View Full Version : Perspective on getting a harp uke.

12-21-2016, 02:51 AM
So against my better judgment, I have acquired a good number of ukes. Specifically:

Godin for playing out with others, tuned low g
Good time banjolele for clawhammer high g
Kiwaya laminate high g for classical
Flea concert in d6 for when I want that tuning
Hadean bass uke for backing up others
Ozark 8 steel string (a prototype, essentially a mandolin with a wider fretboard and tuned gcea)

Seems like too many, and frankly while I love the sound of the ozark I feel a bit lost playing it.

But I have saved up enough to possibly pick up an emerald harp uke. I have wanted one for some time but now I am reluctant to pull the trigger. I like the ringing sound of the uke and would like a little tonal expansion, plus it's a goofy instrument as am I, but I think in order to justify it it would need to become my main uke... (currently the godin and kiwaya).

Okay UU, talk me into or out of it!


12-21-2016, 05:27 AM
I think when an idea has made its home on your mind, you'll eventually give in and follow up on it, because you'll just keep wondering about it and desire resolution. :) So, you might as well buy it now and get an answer to whether it's for you or not!

I actually think you have a well-though out collection of instruments. I wish I had approached my purchases so sensibly! A harp ukulele would fit in well, I feel, because you'll gain access to actual bass notes. You could get this also by buying a smaller short scale steel strings guitar, though with fewer bass strings. I'm not sure how ergonomic harp ukuleles are. They look a little awkward to me, but I haven't actually held one in person. Another concern I would have is where to get music from for it. I suppose you can just play ukulele sheets/tabs on it and sprinkle in bass notes, or use regular musical notation, but that was one of my issues with the guitarlele when I had one (I thought I would just use guitar tabs and play in the wrong key, but I wasn't so excited about the results).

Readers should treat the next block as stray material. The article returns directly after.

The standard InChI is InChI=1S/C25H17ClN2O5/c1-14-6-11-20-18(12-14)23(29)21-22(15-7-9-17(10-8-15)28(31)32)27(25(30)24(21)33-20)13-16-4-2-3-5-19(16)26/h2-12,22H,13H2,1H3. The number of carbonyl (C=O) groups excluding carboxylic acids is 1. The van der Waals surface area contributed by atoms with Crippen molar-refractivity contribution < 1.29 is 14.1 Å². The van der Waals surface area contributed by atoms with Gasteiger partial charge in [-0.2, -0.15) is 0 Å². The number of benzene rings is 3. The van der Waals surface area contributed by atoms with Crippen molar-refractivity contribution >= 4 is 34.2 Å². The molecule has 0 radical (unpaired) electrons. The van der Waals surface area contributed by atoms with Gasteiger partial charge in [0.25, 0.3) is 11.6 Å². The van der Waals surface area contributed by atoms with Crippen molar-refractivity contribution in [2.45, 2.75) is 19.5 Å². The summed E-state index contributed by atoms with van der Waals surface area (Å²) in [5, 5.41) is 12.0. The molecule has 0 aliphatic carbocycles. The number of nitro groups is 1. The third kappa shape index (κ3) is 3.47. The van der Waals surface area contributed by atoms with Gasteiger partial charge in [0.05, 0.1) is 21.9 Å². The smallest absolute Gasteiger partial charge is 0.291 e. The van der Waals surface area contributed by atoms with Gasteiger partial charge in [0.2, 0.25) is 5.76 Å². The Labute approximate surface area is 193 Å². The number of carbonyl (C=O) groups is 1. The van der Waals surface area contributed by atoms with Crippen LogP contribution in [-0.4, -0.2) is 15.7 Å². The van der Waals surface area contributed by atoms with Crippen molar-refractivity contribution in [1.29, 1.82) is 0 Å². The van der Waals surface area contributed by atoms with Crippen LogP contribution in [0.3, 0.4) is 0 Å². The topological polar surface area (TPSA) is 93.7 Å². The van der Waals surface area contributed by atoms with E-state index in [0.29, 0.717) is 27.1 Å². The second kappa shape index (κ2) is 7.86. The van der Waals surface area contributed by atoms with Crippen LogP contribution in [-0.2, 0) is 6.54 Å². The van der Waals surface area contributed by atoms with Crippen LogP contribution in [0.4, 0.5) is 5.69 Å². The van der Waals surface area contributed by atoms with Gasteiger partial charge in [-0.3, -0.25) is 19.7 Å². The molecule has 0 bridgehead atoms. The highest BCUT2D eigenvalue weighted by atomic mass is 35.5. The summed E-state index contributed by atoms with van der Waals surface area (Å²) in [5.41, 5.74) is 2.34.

12-21-2016, 06:10 AM
I had to look it up to see what it was. There is no limit to the imagination. Also expands what defines a ukulele.

12-21-2016, 07:00 AM
As you know, I bought a prototype of the Emerald Harp Ukulele. I'm sure you will be pleased with the ease of play and the unique "tubby" sound that emanates out of it. I like mine alot, but I surely wouldn't want it as my only uke...I still love the sweet tones of finely crafted smaller sized wood instruments too. :cool:


Correction: When I stated "ease of play" I was talking about the feel of the neck and the fret-board. To say that this is an easy instrument to play was not my intent. This instrument will challenge your abilities to no end. Just trying to figure how you want to string the bass side is a huge challenge in itself. The possibilities are endless.

12-21-2016, 08:04 AM
I had to search as I was unfamiliar with this specific instrument - carbon fiber is a win in my book.

Surely you have seen this page - http://ukulelehunt.com/buy-ukulele/luthiers/emerald-guitars/ ?

The sound samples are quite nice. I love the look of the red/black carbon fiber too - might last longer than a wood instrument and without having to care about regulating humidity, etc.

Would that I could with funds in mind, I'd get one for myself. I too like unconventional instruments and/or ones that extend the range or thinking of and about music...

I know I am likely to be more an enabler than the voice of reason, but I think all of us are enablers, and live vicariously through each other here on UU.

If you have the interest, the money, the space and the time - I say why wait? Life it too short. :)

12-21-2016, 02:38 PM
Okay, here's my advise....BUY it! Then when you decide you don't really want to hang on to it SELL IT TO ME! LOLolo